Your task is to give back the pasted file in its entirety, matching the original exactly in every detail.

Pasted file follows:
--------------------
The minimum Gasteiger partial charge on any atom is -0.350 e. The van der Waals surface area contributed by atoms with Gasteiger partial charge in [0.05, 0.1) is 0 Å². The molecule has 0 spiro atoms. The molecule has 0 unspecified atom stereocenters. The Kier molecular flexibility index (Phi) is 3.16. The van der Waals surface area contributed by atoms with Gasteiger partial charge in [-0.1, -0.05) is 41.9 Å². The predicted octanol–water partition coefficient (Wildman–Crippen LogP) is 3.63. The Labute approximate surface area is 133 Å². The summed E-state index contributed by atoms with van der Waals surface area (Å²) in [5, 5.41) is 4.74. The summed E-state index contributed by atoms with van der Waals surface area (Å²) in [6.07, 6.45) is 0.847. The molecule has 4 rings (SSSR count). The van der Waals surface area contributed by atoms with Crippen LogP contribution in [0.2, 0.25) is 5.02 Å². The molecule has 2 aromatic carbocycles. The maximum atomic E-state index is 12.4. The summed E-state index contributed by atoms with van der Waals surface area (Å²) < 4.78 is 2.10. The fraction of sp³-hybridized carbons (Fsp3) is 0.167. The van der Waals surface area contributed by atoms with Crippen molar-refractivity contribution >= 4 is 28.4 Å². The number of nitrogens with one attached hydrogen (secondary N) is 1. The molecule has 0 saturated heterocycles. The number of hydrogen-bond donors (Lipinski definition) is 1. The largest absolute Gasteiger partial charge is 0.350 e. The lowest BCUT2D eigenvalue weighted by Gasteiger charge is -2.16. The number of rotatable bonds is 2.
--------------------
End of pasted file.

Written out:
The minimum Gasteiger partial charge on any atom is -0.350 e. The van der Waals surface area contributed by atoms with Gasteiger partial charge in [0.05, 0.1) is 0 Å². The molecule has 0 spiro atoms. The molecule has 0 unspecified atom stereocenters. The Kier molecular flexibility index (Phi) is 3.16. The van der Waals surface area contributed by atoms with Gasteiger partial charge in [-0.1, -0.05) is 41.9 Å². The predicted octanol–water partition coefficient (Wildman–Crippen LogP) is 3.63. The Labute approximate surface area is 133 Å². The summed E-state index contributed by atoms with van der Waals surface area (Å²) in [5, 5.41) is 4.74. The summed E-state index contributed by atoms with van der Waals surface area (Å²) in [6.07, 6.45) is 0.847. The molecule has 4 rings (SSSR count). The van der Waals surface area contributed by atoms with Crippen LogP contribution in [0.2, 0.25) is 5.02 Å². The molecule has 2 aromatic carbocycles. The maximum atomic E-state index is 12.4. The summed E-state index contributed by atoms with van der Waals surface area (Å²) < 4.78 is 2.10. The fraction of sp³-hybridized carbons (Fsp3) is 0.167. The van der Waals surface area contributed by atoms with Crippen molar-refractivity contribution >= 4 is 28.4 Å². The number of nitrogens with one attached hydrogen (secondary N) is 1. The molecule has 0 saturated heterocycles. The number of hydrogen-bond donors (Lipinski definition) is 1. The largest absolute Gasteiger partial charge is 0.350 e. The lowest BCUT2D eigenvalue weighted by Gasteiger charge is -2.16. The number of rotatable bonds is 2.